There are millions of Americans who suffer from diabetes or are at risk for developing diabetes. Despite its prevalence in our society, there are many misconceptions about this disease. Understanding the truth about diabetes can help you support friends and family with the disease and learn how you can lower your risk. Did you know that more people die from diabetes than breast cancer and AIDS combined? This chronic disease increases your chance of a heart attack and is not something to take lightly. Today, we’ll dismiss the myths associated with type 1 diabetes, type 2 diabetes, and gestational diabetes.
Myth #1: Type 1 Diabetes Only Affects Children
Type 1 diabetes is traditionally called juvenile diabetes. However, that name is misleading. Type 1 diabetes only affects about 5% of the population with diabetes, but this percentage includes both children and adults. In fact, type 1 diabetes is diagnosed in more adults than children. Type 1 diabetes describes someone whose body does not produce insulin. In a healthy body, carbohydrates are broken down into blood glucose, or blood sugar, and used for energy. Insulin is required to move the blood glucose from the bloodstream to your body’s many cells. When it is not distributed to the cells, glucose builds up in the blood which produces a number of life-threatening problems. Daily insulin therapy is necessary for someone with type 1 diabetes.
Myth #2: If You’re Overweight, You’ll Develop Type 2 Diabetes
Being overweight increases your risk for a number of health problems, but it does not mean you will develop diabetes. However, to lower your risk of diabetes, it’s important to eat a well-balanced diet and stay active. This will help you maintain a healthy weight and protect your body from the risk of many diseases. Other risk factors for diabetes include age, ethnicity, and genetics. You may be more susceptible to developing type 2 diabetes if there is a family history of diabetes, you are Latino, African American, Native American, or Pacific Islander/Asian American.
Myth #3: If You Eat Too Much Sugar, You’ll Develop Type 2 Diabetes
While too much sugar is harmful to your body, consuming it does not directly cause diabetes. However, the consumption of sugar and sugary drinks can raise the blood glucose level in your body which is harmful for everyone, and can be especially dangerous for someone with diabetes. A diet high in sugar is linked to weight gain and can increase your risk of developing diabetes. With type 2 diabetes, your body is insulin resistant, meaning it does not use insulin properly. The glucose cannot travel to your body’s cells which can cause irregular blood sugar levels which can be harmful to your eyes, kidneys, nerves, and heart.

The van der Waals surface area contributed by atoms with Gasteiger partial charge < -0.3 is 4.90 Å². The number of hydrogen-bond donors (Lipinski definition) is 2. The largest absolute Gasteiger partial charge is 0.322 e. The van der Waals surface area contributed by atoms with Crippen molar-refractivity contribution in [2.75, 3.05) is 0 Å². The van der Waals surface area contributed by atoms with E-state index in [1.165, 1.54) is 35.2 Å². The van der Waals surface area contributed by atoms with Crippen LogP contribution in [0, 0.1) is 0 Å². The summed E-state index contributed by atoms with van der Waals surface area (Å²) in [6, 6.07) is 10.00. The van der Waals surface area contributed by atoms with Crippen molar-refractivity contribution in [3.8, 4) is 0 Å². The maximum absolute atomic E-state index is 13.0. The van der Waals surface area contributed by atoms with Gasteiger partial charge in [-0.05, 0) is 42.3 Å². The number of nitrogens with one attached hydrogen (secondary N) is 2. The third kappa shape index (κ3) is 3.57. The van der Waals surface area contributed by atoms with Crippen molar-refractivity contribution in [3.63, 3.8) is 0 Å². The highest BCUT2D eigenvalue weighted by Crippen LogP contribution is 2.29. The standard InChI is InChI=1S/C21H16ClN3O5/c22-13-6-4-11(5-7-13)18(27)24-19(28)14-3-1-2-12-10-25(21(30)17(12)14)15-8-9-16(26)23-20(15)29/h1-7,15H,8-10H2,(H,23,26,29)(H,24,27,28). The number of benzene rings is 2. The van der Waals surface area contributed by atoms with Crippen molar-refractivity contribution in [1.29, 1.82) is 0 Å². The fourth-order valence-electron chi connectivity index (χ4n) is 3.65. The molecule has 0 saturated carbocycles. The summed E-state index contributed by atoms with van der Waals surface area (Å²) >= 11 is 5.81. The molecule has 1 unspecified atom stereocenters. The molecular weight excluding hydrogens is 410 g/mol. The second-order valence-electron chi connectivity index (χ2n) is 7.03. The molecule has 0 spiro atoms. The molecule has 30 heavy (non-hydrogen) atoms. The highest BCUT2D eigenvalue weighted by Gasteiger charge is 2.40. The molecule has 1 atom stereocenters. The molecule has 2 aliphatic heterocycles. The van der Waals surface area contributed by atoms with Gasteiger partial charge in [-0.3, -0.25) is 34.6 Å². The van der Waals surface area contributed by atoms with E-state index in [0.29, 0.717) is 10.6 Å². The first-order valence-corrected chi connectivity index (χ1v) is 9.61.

Myth #4: Everyone with Diabetes Gets Insulin Shots
Most people with type 1 diabetes are insulin dependent, meaning they require daily shots of insulin. Those with Type 2 diabetes may find other ways to regulate their blood sugar levels. In some cases, diabetics with a healthy diet and active lifestyle can learn to control their blood glucose. Other circumstances call for an oral medication. The best way to regulate blood sugar and uphold a healthy diet is to consume small portions of food high in sugar and salt on a limited basis. Instead, the bulk of your diet should consist of lean protein, healthy fats, whole grain, non-starchy vegetables, and fruit. This is the recommended diet for everyone who wants to live a healthy lifestyle.
Myth #5: If I Have Gestational Diabetes While I’m Pregnant, I’ll Have Diabetes After Birth
Gestational diabetes is diagnosed if a woman has high blood sugar levels during pregnancy, typically around the 24th week. This does not indicate the presence of diabetes before pregnancy, and it does not ensure that she will have diabetes after giving birth. With gestational diabetes, the mother’s body becomes insulin resistant as a result of the hormones in the placenta. When the body is not able to make enough insulin, glucose cannot leave the bloodstream and be converted into energy which equates to high levels of blood sugar, also known as hyperglycemia. If not treated correctly, gestational diabetes can cause problems for the baby by significantly increasing the child’s risk for obesity and the development of Type 2 diabetes. If you’re concerned about gestational diabetes, talk to your OB about the glucose tolerance test. If you have questions about diabetes or have a family history of diabetes and want to be tested, schedule an appointment at The Woman’s Clinic today. Our amazing doctors are also available to talk to you about the steps you can take today to lower your risk for type 2 diabetes. Do something about your health today, diabetes is not worth the risk.